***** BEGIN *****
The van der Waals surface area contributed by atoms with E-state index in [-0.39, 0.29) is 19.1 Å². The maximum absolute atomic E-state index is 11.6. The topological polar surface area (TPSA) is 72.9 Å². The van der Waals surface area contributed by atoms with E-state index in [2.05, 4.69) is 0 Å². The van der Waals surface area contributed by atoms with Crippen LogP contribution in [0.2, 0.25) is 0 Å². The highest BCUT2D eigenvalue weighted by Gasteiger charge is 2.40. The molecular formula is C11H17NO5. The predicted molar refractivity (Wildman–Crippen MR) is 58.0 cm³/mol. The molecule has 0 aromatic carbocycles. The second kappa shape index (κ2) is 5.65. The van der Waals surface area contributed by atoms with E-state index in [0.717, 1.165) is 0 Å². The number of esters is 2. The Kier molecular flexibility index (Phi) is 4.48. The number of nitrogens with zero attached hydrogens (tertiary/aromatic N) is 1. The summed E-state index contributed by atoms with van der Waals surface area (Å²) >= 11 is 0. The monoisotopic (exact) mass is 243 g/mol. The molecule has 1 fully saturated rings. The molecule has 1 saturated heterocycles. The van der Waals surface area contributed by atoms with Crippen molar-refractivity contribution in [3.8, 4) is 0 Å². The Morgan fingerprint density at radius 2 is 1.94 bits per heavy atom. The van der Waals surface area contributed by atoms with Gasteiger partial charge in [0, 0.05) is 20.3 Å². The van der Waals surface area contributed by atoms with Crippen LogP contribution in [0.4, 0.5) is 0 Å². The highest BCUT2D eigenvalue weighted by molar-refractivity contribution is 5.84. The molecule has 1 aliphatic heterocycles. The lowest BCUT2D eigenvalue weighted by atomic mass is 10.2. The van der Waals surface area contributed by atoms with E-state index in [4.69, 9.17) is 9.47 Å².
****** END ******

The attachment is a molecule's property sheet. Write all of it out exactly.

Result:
The van der Waals surface area contributed by atoms with E-state index in [-0.39, 0.29) is 19.1 Å². The maximum absolute atomic E-state index is 11.6. The topological polar surface area (TPSA) is 72.9 Å². The van der Waals surface area contributed by atoms with E-state index in [2.05, 4.69) is 0 Å². The van der Waals surface area contributed by atoms with Crippen LogP contribution in [0.2, 0.25) is 0 Å². The highest BCUT2D eigenvalue weighted by Gasteiger charge is 2.40. The molecular formula is C11H17NO5. The predicted molar refractivity (Wildman–Crippen MR) is 58.0 cm³/mol. The molecule has 0 aromatic carbocycles. The second kappa shape index (κ2) is 5.65. The van der Waals surface area contributed by atoms with E-state index in [0.717, 1.165) is 0 Å². The number of esters is 2. The Kier molecular flexibility index (Phi) is 4.48. The number of nitrogens with zero attached hydrogens (tertiary/aromatic N) is 1. The summed E-state index contributed by atoms with van der Waals surface area (Å²) >= 11 is 0. The monoisotopic (exact) mass is 243 g/mol. The molecule has 1 fully saturated rings. The molecule has 1 saturated heterocycles. The van der Waals surface area contributed by atoms with Crippen molar-refractivity contribution in [3.8, 4) is 0 Å². The Morgan fingerprint density at radius 2 is 1.94 bits per heavy atom. The van der Waals surface area contributed by atoms with Gasteiger partial charge in [0, 0.05) is 20.3 Å². The van der Waals surface area contributed by atoms with Crippen LogP contribution in [0.4, 0.5) is 0 Å². The highest BCUT2D eigenvalue weighted by molar-refractivity contribution is 5.84. The molecule has 1 aliphatic heterocycles. The lowest BCUT2D eigenvalue weighted by atomic mass is 10.2. The van der Waals surface area contributed by atoms with E-state index in [4.69, 9.17) is 9.47 Å².